Carolyn Stefanco was inaugurated as President of the College of Saint Rose in April of this year. Just a few months later, Stefanco proposed changes, including program cuts, to academic offerings at the Albany private liberal arts college as the college works to identify the best ways to reduce a $9 million deficit and boost enrollment.

Stefanco discussed the specifics of her recommendations with trustees two weeks ago. While no specific cuts or increased areas of spending were announced, a statement noted the college had refinanced its debt and lowered its borrowing costs; eliminated 40 staff and administrative positions, 23 of which were filled; eliminated contingency budgets; and reduced spending for employee benefits and other areas.

While the trustees met on the Friday before Thanksgiving, faculty, students, and alumni rallied outside to protest the cuts. To discuss the fiscal woes and future plans, we welcome Dr. Carolyn Stefanco to the RT this morning.

  In his new memoir, educator Paul Cummins shares his journey from privileged kid and ivory-tower scholar to hands-on progressive educator, working to achieve social justice through education for all youth: from children of celebrities to foster and incarcerated youth and those facing sometimes unimaginable circumstantial hurdles to education and accomplishment.

Paul Cummins’ new book is Confessions of a Headmaster. Cummins is an educator and founder, CEO, and President of Coalition for Engaged Education. He has founded and co-founded numerous schools including Crossroads School, New Roads School, Camino Nuevo Charter School, and New Village Charter School, as well as P.S. Arts, an NPO providing arts classes to children in Title I schools.

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Time is running out to take part in New York state's public opinion survey on the Common Core learning standards.

Pat Bradley/WAMC

In the wake of fierce debate over the implementation of the Common Core education standards in New York, Governor Andrew Cuomo appointed a task force to undertake a comprehensive review and present recommendations. WAMC North Country Bureau Chief Pat Bradley was in Lake Placid last night for one of three simultaneous public listening sessions.

Pat Bradley/WAMC

The North Country Alliance for Public Education held its fourth “Open Forum on Open Education” Thursday evening. The panel included the region’s state representatives and one of its newest Regents. As WAMC North Country Bureau Chief Pat Bradley reports, the discussion focused on the impact of Common Core on the state’s education system.

Karen Magee: The Politics Of Receivership

Oct 29, 2015

In an impoverished section of Albany, the Philip Schuyler Achievement Academy is an oasis.

There, caring and dedicated Albany teachers provide a safe, nurturing learning environment for 300 or so students — 90 percent of whom are economically disadvantaged.

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 It’s been a busy week in Washington.

In today’s Congressional Corner, Connecticut Representative Elizabeth Esty speaks with WAMC’s Alan Chartock about something more personal.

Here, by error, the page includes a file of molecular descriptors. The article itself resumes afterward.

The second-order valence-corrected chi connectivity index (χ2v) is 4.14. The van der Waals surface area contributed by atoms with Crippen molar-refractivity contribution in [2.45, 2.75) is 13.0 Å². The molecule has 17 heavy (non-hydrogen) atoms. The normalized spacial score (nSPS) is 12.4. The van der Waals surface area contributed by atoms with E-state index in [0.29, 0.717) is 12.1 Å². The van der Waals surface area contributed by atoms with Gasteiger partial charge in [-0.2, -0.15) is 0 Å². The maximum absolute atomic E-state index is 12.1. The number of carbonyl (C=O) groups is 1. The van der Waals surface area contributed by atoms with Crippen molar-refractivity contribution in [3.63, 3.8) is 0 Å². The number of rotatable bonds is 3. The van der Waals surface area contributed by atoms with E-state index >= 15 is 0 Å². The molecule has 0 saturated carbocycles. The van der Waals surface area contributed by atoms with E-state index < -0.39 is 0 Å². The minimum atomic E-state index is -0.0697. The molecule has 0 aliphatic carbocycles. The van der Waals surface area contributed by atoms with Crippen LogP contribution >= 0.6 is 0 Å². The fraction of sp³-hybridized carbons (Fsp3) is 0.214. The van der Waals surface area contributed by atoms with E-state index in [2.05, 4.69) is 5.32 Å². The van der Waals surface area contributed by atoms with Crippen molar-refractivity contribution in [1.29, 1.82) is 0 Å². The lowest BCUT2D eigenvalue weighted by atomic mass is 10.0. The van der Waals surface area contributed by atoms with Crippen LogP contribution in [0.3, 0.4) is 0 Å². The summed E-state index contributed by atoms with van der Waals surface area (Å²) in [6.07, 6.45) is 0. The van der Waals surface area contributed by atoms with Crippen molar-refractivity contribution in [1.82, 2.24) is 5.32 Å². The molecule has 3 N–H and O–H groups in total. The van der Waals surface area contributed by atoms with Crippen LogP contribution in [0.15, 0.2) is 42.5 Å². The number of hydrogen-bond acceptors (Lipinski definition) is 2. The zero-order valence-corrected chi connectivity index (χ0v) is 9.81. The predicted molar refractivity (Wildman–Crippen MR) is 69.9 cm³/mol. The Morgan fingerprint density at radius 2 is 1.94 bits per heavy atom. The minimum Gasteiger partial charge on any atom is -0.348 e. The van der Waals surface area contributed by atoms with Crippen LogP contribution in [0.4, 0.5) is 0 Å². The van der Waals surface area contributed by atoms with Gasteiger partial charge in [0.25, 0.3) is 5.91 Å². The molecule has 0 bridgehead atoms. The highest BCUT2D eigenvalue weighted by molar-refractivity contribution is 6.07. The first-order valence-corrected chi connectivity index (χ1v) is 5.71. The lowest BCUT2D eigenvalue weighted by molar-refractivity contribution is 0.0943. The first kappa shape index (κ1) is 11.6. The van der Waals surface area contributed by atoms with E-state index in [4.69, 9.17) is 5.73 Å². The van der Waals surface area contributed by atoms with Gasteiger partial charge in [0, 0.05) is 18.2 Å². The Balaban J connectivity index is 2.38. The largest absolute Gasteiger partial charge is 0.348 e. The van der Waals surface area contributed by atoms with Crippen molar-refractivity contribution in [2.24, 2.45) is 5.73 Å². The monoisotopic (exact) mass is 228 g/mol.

A student at a Saratoga County high school has started a petition after he says school officials told him he could not go to prom in drag.

Karen Magee: Swinging Back Towards Sanity

Sep 25, 2015

I normally don’t put too much stock in opinion polls.

But, let me be honest with you: I smiled broadly when I heard about the recent Quinnipiac poll on education.

  When Mark Zuckerberg announced to a cheering Oprah audience his $100 million pledge to transform the downtrodden schools of Newark, New Jersey, then mayor Cory Booker and Governor Chris Christie were beside him, vowing to help make Newark “a symbol of educational excellence for the whole nation.” But their plans soon ran into the city’s seasoned education players, fierce protectors of their billion-dollar-a-year system. It’s a prize that, for generations, has enriched seemingly everyone, except Newark’s children.

Dale Russakoff explores all of the ins-and-outs in her book, The Prize: Who's In Charge Of America's Schools?

Blair Horner: The Debate Over Educating Prisoners

Sep 14, 2015

Recently the Obama Administration took a step to try to deal with one of the nation’s most intractable problems: how to reduce the recidivism rate of those released from prisons.  There are approximately 1.5 million people in state or federal prisons.  Those prisoners are serving time because they have been convicted of a serious crime.  But the question is – what happens when their time is up and they are released back into our communities?

  As the new school year began , the New York State School Boards Association urged a truce in education, asking all sides of the often emotional debate over common core and other issues to hold off on the arguments and focus instead on the students who were returning to class. The executive director of the State School Boards Association, Tim Kremer, says unfortunately the truce did not last very long.

  It’s a statistic that’s sure to surprise: close to 45 percent of postsecondary students in the United States today do not enroll in college directly out of high school and many attend part-time. Following a tradition of self-improvement as old as the Republic, the “nontraditional” college student is becoming the norm.

Back to School by Mike Rose is the first book to look at the schools that serve a growing population of “second-chancers,” exploring what higher education—in the fullest sense of the term—can offer our rapidly changing society and why it is so critical to support the institutions that make it possible for millions of Americans to better their lot in life.